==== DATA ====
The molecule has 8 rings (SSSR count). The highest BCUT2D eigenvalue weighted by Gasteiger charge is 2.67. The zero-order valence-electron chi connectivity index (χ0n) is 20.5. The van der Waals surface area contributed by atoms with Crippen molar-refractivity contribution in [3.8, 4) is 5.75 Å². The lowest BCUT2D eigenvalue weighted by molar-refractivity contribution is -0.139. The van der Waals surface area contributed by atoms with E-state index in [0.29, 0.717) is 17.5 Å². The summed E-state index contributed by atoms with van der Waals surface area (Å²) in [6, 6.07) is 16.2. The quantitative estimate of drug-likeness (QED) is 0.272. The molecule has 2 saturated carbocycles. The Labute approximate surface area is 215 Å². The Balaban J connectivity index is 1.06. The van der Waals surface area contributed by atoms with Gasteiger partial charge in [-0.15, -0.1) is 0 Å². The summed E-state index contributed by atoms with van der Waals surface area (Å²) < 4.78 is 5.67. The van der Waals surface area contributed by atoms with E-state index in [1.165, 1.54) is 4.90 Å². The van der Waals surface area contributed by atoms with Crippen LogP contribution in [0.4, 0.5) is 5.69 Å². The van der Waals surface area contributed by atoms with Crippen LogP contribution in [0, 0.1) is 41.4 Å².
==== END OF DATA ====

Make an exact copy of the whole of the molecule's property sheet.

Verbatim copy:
The molecule has 8 rings (SSSR count). The highest BCUT2D eigenvalue weighted by Gasteiger charge is 2.67. The zero-order valence-electron chi connectivity index (χ0n) is 20.5. The van der Waals surface area contributed by atoms with Crippen molar-refractivity contribution in [3.8, 4) is 5.75 Å². The lowest BCUT2D eigenvalue weighted by molar-refractivity contribution is -0.139. The van der Waals surface area contributed by atoms with E-state index in [0.29, 0.717) is 17.5 Å². The summed E-state index contributed by atoms with van der Waals surface area (Å²) in [6, 6.07) is 16.2. The quantitative estimate of drug-likeness (QED) is 0.272. The molecule has 2 saturated carbocycles. The Labute approximate surface area is 215 Å². The Balaban J connectivity index is 1.06. The van der Waals surface area contributed by atoms with Gasteiger partial charge in [-0.15, -0.1) is 0 Å². The summed E-state index contributed by atoms with van der Waals surface area (Å²) < 4.78 is 5.67. The van der Waals surface area contributed by atoms with E-state index in [1.165, 1.54) is 4.90 Å². The van der Waals surface area contributed by atoms with Crippen LogP contribution in [0.4, 0.5) is 5.69 Å². The van der Waals surface area contributed by atoms with Crippen LogP contribution in [0, 0.1) is 41.4 Å².